Bender victory in CSG battle

Arrow Energy compensates in land access battle


Agribusiness
Rumbling gas: Brian Bender, Valencia, Hopeland near Chinchilla, with a water bore in the process of being decommissioned. Picture: Helen Walker

Rumbling gas: Brian Bender, Valencia, Hopeland near Chinchilla, with a water bore in the process of being decommissioned. Picture: Helen Walker

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Brian Bender remains stoic in the fight to protect his land and water against CSG giants.

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Hopeland farmer Brian Bender remains stoic in the fight to protect his land from coal seam gas companies. 

Arrow Energy and Mr Bender came to blows after what was a major breach of biosecurity access conditions which took place on his family property Valencia, near Chinchilla.

He decided to act upon his make good agreement with Arrow Energy to decommission three bores that provide stock water on his property.

“Arrow Energy is the responsible tenure holder and hold the make good agreement for problems caused to bores in close proximity of the coal seam gas wells,” Mr Bender said.

The Benders do not have CSG wells, but their agreement with Arrow Energy involves two bores with rumbling gas, which emit noise and odour. Arrow Energy agreed to accept the plug and abandonment work on the bores as part of the make good agreement.

His access conditions firmly state that a valid third party weed and seed certificate was required for all vehicles and equipment entering the property, and they remain on site for the duration of the activity.

However when the machinery and equipment arrived on-farm on August 22, the truck was a contaminated vehicle, even though it was accompanied by a vehicle and machinery hygiene inspection certificate dated, August, 21.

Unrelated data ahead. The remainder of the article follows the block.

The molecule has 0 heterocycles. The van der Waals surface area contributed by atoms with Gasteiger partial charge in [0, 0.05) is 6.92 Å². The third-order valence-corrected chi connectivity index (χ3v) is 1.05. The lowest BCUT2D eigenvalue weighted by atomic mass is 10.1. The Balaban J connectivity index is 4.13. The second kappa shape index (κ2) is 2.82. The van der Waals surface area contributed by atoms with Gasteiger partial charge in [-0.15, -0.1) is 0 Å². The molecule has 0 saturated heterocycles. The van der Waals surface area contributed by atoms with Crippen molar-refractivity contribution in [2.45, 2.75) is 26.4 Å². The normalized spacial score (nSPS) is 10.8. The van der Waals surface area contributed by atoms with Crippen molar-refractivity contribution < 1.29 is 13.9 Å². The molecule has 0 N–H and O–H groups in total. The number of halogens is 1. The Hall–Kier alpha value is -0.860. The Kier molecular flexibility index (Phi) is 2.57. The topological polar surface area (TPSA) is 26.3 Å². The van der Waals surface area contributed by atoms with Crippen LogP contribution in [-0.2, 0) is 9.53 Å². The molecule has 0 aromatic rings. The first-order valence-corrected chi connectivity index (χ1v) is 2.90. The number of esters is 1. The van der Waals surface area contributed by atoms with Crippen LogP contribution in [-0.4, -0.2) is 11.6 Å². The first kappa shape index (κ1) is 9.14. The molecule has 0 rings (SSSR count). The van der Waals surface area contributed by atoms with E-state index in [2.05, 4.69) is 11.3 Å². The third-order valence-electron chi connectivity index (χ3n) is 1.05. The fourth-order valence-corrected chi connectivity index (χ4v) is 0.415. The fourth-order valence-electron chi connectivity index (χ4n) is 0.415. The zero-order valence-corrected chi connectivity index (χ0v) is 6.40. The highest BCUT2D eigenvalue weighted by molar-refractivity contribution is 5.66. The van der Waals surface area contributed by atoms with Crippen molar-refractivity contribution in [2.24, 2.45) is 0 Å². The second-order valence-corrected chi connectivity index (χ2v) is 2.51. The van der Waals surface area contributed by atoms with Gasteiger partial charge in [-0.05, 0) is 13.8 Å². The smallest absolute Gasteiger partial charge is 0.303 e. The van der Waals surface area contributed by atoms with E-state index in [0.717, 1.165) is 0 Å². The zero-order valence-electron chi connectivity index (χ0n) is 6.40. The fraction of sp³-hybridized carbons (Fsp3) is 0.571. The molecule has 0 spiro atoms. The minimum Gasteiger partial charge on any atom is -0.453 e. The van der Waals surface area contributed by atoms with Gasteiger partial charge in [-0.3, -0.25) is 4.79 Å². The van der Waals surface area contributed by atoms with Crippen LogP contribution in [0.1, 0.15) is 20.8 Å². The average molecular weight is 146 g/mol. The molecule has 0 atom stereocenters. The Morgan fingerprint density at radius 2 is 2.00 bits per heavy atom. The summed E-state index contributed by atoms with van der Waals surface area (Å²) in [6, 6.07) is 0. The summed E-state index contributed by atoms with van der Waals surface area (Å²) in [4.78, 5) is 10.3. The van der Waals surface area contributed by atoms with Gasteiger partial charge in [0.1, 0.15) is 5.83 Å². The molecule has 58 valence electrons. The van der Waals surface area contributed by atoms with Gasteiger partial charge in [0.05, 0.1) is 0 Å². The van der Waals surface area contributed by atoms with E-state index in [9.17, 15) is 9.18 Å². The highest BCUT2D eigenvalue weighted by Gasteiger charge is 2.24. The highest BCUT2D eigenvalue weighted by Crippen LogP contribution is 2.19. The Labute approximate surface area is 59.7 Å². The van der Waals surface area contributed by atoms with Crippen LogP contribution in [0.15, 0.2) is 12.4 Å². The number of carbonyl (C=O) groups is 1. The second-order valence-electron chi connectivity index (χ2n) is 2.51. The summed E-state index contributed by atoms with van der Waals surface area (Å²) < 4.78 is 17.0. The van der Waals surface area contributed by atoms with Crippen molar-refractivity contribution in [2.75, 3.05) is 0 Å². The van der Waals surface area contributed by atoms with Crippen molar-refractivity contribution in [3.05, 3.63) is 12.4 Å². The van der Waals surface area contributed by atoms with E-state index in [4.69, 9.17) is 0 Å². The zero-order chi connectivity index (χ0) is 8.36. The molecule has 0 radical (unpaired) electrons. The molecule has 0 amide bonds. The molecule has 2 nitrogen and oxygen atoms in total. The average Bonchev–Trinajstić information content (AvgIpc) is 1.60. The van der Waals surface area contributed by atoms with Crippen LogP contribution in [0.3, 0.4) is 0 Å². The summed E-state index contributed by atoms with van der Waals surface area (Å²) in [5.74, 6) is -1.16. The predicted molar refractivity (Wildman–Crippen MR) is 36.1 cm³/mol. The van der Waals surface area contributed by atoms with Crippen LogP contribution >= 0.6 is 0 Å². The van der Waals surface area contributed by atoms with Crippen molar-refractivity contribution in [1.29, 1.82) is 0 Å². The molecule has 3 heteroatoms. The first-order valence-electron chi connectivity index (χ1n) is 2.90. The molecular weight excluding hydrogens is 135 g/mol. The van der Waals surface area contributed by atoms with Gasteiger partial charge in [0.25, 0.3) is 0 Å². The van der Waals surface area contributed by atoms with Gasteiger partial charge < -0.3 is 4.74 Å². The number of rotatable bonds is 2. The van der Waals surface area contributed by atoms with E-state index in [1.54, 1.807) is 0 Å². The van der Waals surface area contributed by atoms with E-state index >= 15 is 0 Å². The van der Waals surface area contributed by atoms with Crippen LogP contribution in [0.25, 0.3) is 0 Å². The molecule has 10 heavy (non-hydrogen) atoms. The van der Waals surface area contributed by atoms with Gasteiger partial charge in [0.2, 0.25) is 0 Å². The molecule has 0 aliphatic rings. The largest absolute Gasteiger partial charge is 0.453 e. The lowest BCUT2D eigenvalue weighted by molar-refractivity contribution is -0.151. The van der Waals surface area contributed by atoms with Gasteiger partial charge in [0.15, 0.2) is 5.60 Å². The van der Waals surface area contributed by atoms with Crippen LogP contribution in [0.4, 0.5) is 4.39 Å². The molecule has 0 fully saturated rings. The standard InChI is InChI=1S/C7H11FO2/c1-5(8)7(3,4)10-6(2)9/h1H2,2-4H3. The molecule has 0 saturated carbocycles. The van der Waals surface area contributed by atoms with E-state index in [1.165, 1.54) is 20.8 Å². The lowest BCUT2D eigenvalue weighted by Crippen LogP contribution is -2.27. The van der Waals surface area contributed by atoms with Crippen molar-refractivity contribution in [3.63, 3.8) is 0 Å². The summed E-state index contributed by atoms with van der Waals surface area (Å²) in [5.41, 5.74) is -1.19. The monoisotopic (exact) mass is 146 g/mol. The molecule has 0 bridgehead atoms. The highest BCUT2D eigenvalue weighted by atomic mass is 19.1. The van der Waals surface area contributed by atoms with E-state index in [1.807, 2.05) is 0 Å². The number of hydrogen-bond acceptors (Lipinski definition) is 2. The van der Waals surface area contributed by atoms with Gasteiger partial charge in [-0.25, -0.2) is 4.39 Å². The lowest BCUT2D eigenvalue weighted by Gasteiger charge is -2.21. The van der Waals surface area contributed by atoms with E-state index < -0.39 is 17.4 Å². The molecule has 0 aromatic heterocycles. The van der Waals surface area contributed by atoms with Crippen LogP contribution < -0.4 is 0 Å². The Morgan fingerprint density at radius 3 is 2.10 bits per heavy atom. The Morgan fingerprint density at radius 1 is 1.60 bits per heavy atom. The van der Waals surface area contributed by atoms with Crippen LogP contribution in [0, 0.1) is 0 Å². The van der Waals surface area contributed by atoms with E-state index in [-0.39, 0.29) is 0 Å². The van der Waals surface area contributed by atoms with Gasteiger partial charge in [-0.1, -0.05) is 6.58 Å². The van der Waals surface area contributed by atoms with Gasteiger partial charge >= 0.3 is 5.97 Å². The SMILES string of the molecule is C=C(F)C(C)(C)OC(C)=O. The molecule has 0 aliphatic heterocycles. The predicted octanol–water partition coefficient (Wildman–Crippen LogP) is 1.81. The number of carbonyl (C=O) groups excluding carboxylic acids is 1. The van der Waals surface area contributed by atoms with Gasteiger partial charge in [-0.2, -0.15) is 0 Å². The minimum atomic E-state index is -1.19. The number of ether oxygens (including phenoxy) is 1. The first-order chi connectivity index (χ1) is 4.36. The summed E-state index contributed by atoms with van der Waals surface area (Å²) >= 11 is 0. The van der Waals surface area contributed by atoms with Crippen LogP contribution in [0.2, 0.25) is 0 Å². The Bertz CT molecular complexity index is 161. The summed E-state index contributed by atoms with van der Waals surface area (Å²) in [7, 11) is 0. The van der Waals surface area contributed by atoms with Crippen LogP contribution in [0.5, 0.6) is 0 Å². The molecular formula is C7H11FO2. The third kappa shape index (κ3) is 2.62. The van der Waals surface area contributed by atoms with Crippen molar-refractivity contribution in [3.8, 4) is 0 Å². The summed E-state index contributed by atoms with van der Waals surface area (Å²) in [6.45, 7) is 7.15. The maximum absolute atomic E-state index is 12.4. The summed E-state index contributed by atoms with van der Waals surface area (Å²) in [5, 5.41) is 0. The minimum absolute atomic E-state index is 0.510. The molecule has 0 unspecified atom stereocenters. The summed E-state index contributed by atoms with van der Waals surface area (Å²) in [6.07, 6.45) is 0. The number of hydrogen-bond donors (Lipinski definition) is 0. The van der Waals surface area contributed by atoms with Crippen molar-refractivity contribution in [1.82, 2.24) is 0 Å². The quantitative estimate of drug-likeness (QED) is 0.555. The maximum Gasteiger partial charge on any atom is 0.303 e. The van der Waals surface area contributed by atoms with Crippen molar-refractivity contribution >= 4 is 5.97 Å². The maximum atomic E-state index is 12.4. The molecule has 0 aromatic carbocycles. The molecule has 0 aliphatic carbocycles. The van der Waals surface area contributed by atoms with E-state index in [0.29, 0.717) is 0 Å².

“Among the dirt, mud, grime and seed pods, was a disused pair of dirty sunglasses sitting under the trailer of  the truck,” Mr Bender said. 

“Due to Arrow Energy workers and contractors breaking our land access rules a number of times, they were asked to leave the property, and leave all machinery on the property,” he said.

“Arrow Energy had accused us of holding out – but this is all about our rights,” Mr Bender said.

Following mediation with Arrow Energy on Tuesday afternoon Mr Bender was pleased with the outcome.

“The work will re-commence as soon as a work team is available,” he said. 

Mr Bender said Arrow Energy admitted that the truck was dirty and they had broken his land access agreement. 

“As well, they have offered a land management fee as compensation, some of which we will donate to Drought Angels,” he said.

Lee McNicholl, chairman of the Basin Sustainability Alliance, said Brian Bender’s dogged determination in enforcing the biosecurity provisions of his access agreement with Arrow Energy, should be congratulated. 

“Dodgy weed and seed washdown certifications are an ongoing flash point between all the CSG proponents and landholders.”

Arrow Energy was contacted for comment but declined to respond prior to deadline. 

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